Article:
Driven back by active British artillery, the French and Indians retreated, and waited for darkness before renewing the attack. They seemingly made no attempt to block the road; Burd reported the arrival of men during the afternoon. Around 9:00 pm, an assault was attempted on one of the fort's redoubts; it was repulsed by further artillery. The French and Indians remained near the fort through the night, sniping at sentries, probing the defenses, and killing or taking about 200 horses before they withdrew back to Fort Duquesne.[8]

James Smith reported what the French-allied Indians said about the battle: "They met his army near Fort Ligoneer, and attacked them, but were frustrated in their design. They said that Forbes's men were beginning to learn the art of war, and that there were a great number of American riflemen along with the redcoats, who scattered out, took trees, and were good marks-men; therefore they found they could not accomplish their design, and were obliged to retreat." He wrote further that: "The Indians said if it was only the red-coats they had to do with, they could soon subdue them, but they could not withstand AJhalecoa, or the Great Knife, which was the name they gave the Virginians."[9]

Aftermath[edit]

Casualties were relatively light for the attackers. Aubry's superior officer, General Montcalm, reported casualties at two killed and seven wounded, but Burd also reported burying four Frenchmen.[3] British casualties were higher; the French reported taking 100 scalps and seven prisoners,[3] while the British report 12 killed, 18 wounded, and 31 missing.[4] 3 men of the North Carolina Provincials were killed during the fighting. Colonel Bouquet was not happy with the performance of his troops during the battle, writing to Forbes that "[this] enterprise, which should have cost the enemy dearly, shows a great deal of comtempt for us, and the behavior of our troops in the woods justifies their idea only too well."[4]

The British continued work on Ligonier, and after General Forbes arrived on 2 November, advanced on Fort Duquesne in force. On 24 November, Lignery destroyed Fort Duquesne, sending his men to other forts to the north and west.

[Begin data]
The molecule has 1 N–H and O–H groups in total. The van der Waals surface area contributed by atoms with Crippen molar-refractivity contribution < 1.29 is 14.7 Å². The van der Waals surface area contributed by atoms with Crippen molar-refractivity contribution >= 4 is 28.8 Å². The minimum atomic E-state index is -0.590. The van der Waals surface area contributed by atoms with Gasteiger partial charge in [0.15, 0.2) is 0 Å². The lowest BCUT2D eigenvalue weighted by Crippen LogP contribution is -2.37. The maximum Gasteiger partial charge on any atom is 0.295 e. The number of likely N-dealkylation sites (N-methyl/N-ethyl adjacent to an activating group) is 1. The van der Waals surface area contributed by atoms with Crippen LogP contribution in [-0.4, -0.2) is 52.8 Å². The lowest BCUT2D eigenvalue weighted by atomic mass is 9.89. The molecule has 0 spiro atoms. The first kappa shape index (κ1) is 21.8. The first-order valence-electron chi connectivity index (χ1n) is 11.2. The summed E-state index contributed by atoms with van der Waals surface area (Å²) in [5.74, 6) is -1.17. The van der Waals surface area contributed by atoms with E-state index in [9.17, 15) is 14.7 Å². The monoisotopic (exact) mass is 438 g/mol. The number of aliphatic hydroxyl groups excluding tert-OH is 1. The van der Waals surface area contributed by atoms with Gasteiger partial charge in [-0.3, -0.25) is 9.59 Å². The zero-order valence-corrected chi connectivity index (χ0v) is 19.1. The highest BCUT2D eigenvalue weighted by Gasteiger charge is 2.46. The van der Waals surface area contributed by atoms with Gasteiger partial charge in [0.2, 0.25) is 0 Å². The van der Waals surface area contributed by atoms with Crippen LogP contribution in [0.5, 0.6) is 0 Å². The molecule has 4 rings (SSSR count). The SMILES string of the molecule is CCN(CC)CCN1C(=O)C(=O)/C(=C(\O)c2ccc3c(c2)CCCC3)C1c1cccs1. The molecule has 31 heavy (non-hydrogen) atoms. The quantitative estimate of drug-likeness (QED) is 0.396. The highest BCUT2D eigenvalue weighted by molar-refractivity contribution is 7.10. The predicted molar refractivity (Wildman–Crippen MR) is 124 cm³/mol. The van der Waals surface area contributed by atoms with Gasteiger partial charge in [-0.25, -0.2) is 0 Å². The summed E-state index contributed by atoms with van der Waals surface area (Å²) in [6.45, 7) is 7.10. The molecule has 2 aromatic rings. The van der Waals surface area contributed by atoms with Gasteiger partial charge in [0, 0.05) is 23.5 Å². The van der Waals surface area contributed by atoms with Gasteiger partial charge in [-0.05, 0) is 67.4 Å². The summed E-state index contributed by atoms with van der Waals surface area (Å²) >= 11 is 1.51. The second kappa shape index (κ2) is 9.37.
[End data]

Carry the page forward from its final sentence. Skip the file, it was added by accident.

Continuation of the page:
Fort Ligonier continued to see service through Pontiac's Rebellion, after which it was abandoned. It was reconstructed, and the site is now on the National Register of Historic Places.

Notes[edit]

  1. ^ a b c d James et al, p. 51. James notes that Burd's estimate of French strength was notably higher.
  2. ^ a b Cubbison, p. 142
  3. ^ a b c Cubbison, p. 144
  4. ^ a b c O'Meara, p. 206
  5. ^ Fowler, p. 161
  6. ^ Cubbison, p. 141
  7. ^ Cubbison, p. 146
  8. ^ Cubbison, p. 143
  9. ^ https://archive.org/details/accountofremarka00smit

References[edit]

  • Cubbison, Douglas R (2010). The British Defeat of the French in Pennsylvania, 1758: A Military History of the Forbes Campaign Against Fort Duquesne. Jefferson, NC: McFarland. ISBN 978-0-7864-4739-8. OCLC 475664242. 
  • Fowler, William M (2005). Empires at war: The French and Indian War and the Struggle for North America 1754-1763. New York: Walker & Company. ISBN 0-8027-1411-0. 
  • James, Alfred Procter, et al (2005). Drums in the forest: Decision at the Forks. University of Pittsburgh Press. ISBN 978-0-8229-5883-3. 
  • O'Meara, Walter (1965). Guns at the Forks. Englewood Cliffs, NJ: Prentice Hall. OCLC 21999143. 
  • Chartrand, Rene. (2012) Tomahawk and Musket; French and Indian Raids in the Ohio Valley 1758. Osprey Publishing. Raid Series #27. ISBN 978-1-84908-564-9

External links[edit]